Centipede bites in humans
Centipedes are carnivorous and venomous. They sting and eat their prey, which typically consists of insects and worms.
They’re not aggressive towards humans, but may bite you if you provoke them.
Centipede bites can be very painful to people. The larger the centipede, the more painful their bite may be. All centipedes use venom to kill their prey. Centipede bites rarely cause health complications in humans, and aren’t typically dangerous or fatal.
However, some centipedes have venom which produces a variety of toxins, including chemicals such as histamine, serotonin, and cardio-depressant toxin-S. While it’s rare for centipede bites to have systemic effects, it’s important to know that these toxins can cause potentially serious allergic reactions in people with allergies to bee and wasp stings, as well as significant cardiovascular neurologic effects.
Read on to learn more about identifying and treating a centipede bite.
Centipedes can range in size from under 1 inch to 7 inches long. Centipedes can have as few as 15 pairs of legs or as many as 177. Centipedes always have an odd number of legs.
Centipedes prefer dark, damp places and wet climates, although they can survive in deserts and other dry areas. They can be found practically all over the globe.
In North America, centipedes have adapted to a wide range of environmental conditions, including deserts, swamplands, and urban sprawls. Their habitats include:
- floor drains
- cement blocks
- crawl spaces
They may be found under rotted logs or rocks and in potted plants. They can also be found underwater and in caves, thousands of feet below ground.
How do centipedes bite or sting?
Centipedes bite by puncturing skin with clawed, pointy legs located on their first body segment. They may bite if they’re picked up or handled roughly. They may also bite if you accidentally step on one.
All centipedes have the ability to bite, although some smaller species are not strong enough to puncture human skin.
Centipede bites can be identified by two puncture marks where they inject their venom into the skin. The area around the bite may become red and swollen.
The amount of pain you feel will be determined by the amount of venom injected into the bite. Smaller centipedes deliver very little venom. Their bites may be comparable to bee stings in terms of pain. Larger centipedes may deliver more venom, causing intense pain.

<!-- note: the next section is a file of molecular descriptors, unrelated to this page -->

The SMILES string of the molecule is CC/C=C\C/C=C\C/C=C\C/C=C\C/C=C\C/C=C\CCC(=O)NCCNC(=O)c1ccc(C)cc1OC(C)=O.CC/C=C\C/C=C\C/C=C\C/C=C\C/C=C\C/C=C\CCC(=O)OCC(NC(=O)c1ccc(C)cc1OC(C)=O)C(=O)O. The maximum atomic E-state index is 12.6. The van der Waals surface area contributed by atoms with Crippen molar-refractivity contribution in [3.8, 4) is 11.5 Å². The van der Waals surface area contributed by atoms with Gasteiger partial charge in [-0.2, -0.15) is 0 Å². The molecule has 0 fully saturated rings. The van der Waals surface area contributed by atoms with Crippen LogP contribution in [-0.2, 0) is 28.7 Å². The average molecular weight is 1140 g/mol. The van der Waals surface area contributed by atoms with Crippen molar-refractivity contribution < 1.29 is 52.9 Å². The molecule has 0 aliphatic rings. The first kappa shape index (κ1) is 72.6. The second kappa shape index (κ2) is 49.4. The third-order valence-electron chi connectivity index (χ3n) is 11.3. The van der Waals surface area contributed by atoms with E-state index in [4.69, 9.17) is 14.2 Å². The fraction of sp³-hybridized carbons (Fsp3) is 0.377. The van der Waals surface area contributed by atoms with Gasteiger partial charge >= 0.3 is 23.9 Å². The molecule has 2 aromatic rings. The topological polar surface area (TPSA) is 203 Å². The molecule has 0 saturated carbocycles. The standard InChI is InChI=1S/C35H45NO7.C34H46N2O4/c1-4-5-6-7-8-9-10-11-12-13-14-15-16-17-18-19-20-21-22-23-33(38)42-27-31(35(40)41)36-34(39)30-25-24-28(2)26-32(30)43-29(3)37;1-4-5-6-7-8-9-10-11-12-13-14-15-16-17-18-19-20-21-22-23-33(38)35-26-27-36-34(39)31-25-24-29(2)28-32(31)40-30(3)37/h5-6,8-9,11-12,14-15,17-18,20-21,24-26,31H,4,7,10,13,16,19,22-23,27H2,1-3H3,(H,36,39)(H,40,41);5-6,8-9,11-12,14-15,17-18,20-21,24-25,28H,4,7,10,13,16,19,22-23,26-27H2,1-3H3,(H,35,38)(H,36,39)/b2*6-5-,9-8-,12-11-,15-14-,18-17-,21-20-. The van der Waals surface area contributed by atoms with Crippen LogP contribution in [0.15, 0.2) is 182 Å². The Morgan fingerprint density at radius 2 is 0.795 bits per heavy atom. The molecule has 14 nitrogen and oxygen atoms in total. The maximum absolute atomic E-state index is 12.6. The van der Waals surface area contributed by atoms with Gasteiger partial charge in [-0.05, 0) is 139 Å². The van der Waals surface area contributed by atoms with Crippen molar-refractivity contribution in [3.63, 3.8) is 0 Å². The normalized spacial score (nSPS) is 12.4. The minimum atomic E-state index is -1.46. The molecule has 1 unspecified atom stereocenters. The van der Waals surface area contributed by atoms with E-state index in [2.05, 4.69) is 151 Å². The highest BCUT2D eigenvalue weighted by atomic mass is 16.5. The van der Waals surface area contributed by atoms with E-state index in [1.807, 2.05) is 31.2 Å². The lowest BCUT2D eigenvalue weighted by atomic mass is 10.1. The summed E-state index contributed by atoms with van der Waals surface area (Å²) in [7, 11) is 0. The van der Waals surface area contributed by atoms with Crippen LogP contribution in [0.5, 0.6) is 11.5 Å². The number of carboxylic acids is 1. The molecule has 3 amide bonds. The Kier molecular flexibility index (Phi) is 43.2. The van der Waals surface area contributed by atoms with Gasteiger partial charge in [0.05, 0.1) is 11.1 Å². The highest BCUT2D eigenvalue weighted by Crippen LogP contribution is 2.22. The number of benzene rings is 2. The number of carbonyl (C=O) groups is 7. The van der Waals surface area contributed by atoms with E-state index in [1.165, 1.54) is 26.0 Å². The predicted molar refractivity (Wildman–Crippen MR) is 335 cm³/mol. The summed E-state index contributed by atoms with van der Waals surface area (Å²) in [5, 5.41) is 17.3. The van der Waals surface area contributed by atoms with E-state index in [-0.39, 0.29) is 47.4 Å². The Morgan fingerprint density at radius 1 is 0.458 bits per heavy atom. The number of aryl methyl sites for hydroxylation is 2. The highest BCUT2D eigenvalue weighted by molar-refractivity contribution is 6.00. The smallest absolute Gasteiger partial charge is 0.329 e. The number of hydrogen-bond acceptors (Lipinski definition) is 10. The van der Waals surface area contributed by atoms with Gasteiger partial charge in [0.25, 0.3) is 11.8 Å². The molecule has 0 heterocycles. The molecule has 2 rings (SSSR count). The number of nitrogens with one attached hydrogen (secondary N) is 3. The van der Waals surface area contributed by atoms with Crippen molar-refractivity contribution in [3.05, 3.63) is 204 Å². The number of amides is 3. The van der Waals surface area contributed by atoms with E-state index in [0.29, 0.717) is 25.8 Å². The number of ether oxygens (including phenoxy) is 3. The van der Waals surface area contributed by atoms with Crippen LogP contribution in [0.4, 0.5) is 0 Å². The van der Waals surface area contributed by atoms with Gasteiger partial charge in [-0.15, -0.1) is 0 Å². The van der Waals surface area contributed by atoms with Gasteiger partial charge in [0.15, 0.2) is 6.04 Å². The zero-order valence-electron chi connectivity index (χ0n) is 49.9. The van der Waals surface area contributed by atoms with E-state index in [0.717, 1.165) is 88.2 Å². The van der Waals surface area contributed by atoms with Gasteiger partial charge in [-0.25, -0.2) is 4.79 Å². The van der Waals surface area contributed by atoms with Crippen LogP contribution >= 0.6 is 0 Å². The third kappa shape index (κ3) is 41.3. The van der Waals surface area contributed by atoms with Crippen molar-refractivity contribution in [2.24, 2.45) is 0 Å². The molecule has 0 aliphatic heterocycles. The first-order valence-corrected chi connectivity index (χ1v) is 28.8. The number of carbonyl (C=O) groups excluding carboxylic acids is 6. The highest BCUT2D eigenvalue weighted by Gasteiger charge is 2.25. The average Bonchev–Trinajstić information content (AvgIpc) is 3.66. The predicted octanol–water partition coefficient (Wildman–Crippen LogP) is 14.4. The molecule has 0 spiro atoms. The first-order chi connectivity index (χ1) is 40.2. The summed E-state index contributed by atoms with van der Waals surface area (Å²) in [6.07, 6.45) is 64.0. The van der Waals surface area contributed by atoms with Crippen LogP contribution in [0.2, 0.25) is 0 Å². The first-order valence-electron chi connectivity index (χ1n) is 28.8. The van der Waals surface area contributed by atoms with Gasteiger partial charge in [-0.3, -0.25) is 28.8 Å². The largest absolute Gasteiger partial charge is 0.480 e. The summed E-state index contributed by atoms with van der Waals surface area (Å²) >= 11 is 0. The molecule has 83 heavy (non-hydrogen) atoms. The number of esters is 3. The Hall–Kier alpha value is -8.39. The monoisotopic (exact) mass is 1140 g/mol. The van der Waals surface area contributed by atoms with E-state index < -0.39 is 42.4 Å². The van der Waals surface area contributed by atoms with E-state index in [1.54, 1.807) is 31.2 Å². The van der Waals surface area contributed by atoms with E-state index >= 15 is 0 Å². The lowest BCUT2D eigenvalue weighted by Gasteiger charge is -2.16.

Pain, redness, and swelling begin immediately upon being bitten. These symptoms may last anywhere from several hours to several days.
Other symptoms may also occur and could indicate a severe allergic reaction, including:
- extreme swelling at the site of the bite
- swollen lymph nodes
- heart palpitations
See a doctor if you suspect a severe reaction. There has been at least one recorded incident of anaphylaxis associated with a centipede bite. However, anaphylaxis and other severe complications are very rare, even in people bitten by the largest varieties of centipedes. As of this date, there is only one substantiated fatalityTrusted Source caused by a centipede bite, dating back to 1932.
Centipede bites may look similar to bites from other more dangerous insects. If you aren’t sure what bit you, see a doctor, especially if your symptoms are severe.
If there are no complications, treatment for centipede bites focus on symptom relief, and may be treated at home:
- Apply heat to the bite as quickly as possible. Immersing the wound in hot water or using hot compresses dilutes venom.
- Ice packs can be used to reduce swelling.
- Use medications to reduce pain, allergic reactions, and inflammation. These include antihistamines, anesthetics, and anti-inflammatory drugs.
Centipede bites are wounds. To avoid infection, use a topical antibiotic and keep the site clean and covered.
If your symptoms are severe or don’t improve within a few days, talk to your doctor. You may need prescription corticosteroids.
Complications from centipede bites may result from infection or from damage to the skin and tissue where the bite occurred. Your doctor may give you a tetanus shot or, if they suspect infection, prescribe antibiotics.
Let your doctor know if your symptoms worsen or don’t go away within 48 hours. Also let your doctor know if you start running a fever, see red streaks near the wound site, or notice a foul odor.
Allergic reactions may also occur. Intense itching, dizziness, hives, or a rash may be signs of an allergic reaction. If you have swelling of the lips, throat, mouth, or tongue, call your local emergency services or have someone take you to an emergency room immediately.
Centipedes bites, while painful, rarely cause severe health complications in people. At-home treatments can be effective at reducing pain and symptoms. If your symptoms worsen, you have signs of infection, or an allergic reaction, seek medical help.